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Youngstown, Ohio 44514

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Cost of Expungement

Interviewer: How much does expungement cost?

Adam Hunt: It depends on the number of issues. Sometimes there is a little bit of judicial discretion so a person may not technically qualify or would have too many outstanding issues to qualify for an expungement, but if you’re in the right courts and you work it and you know the judge well enough or at least you know how he’s going to react, and you file one that would put them over the limit of the number of charges or incidents, and then obviously they’re going to want to get rid of the others. It’s going to vary on how complicated the issues are.

Interviewer: Let’s say a client had a theft charge. They maybe wrote a hot check and I’ve actually seen this happen to people I know where they go and take care of something, they get themselves a public defender and they’ll nod and agree and say, “We’ll take care of it for you,” and then they get a theft charge on their record. They have no jail time but they have a theft charge on the record and now they want to get it expunged because they found out all this time it’s been preventing them from finding jobs. Roughly, how much will that cost them? How much will that set them back to expunge it?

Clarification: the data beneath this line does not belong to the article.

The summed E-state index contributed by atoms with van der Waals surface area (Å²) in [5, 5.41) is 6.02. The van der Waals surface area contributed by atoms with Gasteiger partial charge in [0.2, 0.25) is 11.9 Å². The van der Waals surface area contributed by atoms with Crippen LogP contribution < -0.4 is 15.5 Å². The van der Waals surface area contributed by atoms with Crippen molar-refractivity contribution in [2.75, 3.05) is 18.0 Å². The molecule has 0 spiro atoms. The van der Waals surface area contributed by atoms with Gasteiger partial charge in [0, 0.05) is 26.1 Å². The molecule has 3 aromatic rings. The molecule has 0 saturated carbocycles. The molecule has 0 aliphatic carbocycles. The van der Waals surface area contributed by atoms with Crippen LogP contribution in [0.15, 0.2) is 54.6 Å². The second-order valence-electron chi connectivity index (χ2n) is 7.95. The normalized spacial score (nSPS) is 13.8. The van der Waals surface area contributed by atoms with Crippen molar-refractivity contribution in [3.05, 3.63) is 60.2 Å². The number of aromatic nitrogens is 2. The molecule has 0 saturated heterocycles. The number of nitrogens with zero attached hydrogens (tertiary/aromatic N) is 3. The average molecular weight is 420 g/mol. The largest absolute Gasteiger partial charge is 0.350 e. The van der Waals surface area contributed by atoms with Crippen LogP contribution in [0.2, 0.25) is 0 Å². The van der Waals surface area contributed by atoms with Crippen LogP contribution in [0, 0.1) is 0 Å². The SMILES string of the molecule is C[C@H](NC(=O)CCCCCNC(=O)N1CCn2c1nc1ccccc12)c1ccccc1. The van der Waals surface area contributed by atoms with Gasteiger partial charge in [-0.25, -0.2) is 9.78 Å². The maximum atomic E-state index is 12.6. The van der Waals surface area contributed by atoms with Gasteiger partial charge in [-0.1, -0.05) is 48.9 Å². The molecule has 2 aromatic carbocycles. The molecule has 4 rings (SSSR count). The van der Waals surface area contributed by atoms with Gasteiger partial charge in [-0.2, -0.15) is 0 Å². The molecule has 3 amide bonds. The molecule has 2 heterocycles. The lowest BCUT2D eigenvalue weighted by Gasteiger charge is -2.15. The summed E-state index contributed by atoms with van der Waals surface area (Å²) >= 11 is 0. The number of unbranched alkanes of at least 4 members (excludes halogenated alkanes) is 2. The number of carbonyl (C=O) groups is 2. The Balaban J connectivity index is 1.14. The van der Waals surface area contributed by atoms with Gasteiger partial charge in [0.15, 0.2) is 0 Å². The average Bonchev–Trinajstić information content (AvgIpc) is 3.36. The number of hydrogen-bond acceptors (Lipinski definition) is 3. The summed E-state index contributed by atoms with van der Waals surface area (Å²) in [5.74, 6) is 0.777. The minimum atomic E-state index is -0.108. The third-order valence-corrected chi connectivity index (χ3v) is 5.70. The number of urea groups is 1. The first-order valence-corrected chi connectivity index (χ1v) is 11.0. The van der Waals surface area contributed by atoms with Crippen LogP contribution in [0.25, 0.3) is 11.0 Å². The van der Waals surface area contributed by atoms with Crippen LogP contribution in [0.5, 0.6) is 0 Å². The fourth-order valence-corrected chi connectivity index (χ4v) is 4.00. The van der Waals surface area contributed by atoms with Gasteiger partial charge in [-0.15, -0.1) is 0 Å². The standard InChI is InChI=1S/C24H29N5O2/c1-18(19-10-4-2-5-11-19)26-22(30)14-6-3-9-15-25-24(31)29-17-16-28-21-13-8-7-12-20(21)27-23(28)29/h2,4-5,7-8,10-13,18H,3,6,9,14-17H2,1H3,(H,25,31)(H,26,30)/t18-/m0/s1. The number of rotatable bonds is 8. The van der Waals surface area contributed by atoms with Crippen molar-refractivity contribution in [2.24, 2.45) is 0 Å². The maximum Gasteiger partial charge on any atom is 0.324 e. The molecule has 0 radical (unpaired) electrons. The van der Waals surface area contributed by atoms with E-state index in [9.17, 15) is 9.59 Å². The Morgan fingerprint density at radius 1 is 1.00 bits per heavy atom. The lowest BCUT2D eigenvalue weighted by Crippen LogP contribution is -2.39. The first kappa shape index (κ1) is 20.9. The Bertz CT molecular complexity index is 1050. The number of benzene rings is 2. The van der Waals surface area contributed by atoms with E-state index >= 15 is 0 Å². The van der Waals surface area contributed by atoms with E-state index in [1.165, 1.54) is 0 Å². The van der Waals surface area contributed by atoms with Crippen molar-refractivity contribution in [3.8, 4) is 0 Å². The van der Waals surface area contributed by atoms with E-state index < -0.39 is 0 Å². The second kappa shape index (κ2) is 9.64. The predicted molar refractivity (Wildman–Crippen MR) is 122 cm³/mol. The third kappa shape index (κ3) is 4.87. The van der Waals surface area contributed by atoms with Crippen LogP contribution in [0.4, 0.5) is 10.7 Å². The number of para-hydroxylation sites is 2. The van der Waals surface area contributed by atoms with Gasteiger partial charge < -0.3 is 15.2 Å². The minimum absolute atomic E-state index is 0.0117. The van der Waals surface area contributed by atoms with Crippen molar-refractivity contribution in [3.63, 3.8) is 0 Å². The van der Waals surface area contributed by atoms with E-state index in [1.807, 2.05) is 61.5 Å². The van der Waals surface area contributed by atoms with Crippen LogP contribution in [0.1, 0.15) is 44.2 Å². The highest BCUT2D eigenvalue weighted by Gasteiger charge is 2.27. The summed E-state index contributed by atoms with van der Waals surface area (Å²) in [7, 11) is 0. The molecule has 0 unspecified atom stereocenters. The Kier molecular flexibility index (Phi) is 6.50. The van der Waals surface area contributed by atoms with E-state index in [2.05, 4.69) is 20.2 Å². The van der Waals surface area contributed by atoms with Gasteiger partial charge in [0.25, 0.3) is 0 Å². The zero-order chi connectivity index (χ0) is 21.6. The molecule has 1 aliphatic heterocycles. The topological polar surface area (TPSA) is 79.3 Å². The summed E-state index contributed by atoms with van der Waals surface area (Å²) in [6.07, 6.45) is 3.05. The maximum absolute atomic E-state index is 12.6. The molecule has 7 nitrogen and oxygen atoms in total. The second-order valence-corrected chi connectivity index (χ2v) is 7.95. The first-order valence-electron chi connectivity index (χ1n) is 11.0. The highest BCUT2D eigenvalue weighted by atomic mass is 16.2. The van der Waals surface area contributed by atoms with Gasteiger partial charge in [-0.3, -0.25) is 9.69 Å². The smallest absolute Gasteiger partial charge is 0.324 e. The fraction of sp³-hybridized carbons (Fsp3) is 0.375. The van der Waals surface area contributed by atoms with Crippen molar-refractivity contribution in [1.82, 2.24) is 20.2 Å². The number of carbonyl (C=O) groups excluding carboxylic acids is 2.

Adam Hunt: Again, this is going to depend on, first and foremost, what court they’re in, and how long it was. There are going to be a lot of variables. Was it twenty years ago? Again, it’s going to depend on which judge they’re in front of and the nature of the theft. There are going to be a lot of variables that will have to be imputed to give them an honest calculation on that without just giving a definite amount.

Interviewer: Is there a range? I’ve heard some people tell me it’s between $500 and $1,200.

Adam Hunt: I would assume that that’s a decent range. Sometimes it could be even down to $250, but it’s going to depend on those variables and how much time is involved, what needs to be done, and how complicated the situation is.

Interviewer: Let’s say someone had a marijuana possession conviction about four years ago for a small amount of marijuana and now they have a misdemeanor on their record. Given those circumstances, how much do you think that might cost them?

Adam Hunt: Again, it’s going to depend on what court you’re operating in and what the nature of that possession charge was, and how the individual cooperated during the arrest. Were they ignorant with the officer? Were they rude? They’ll look over the police report and things like that so those things are all factors that are going to impact it at least.

By Adam Hunt

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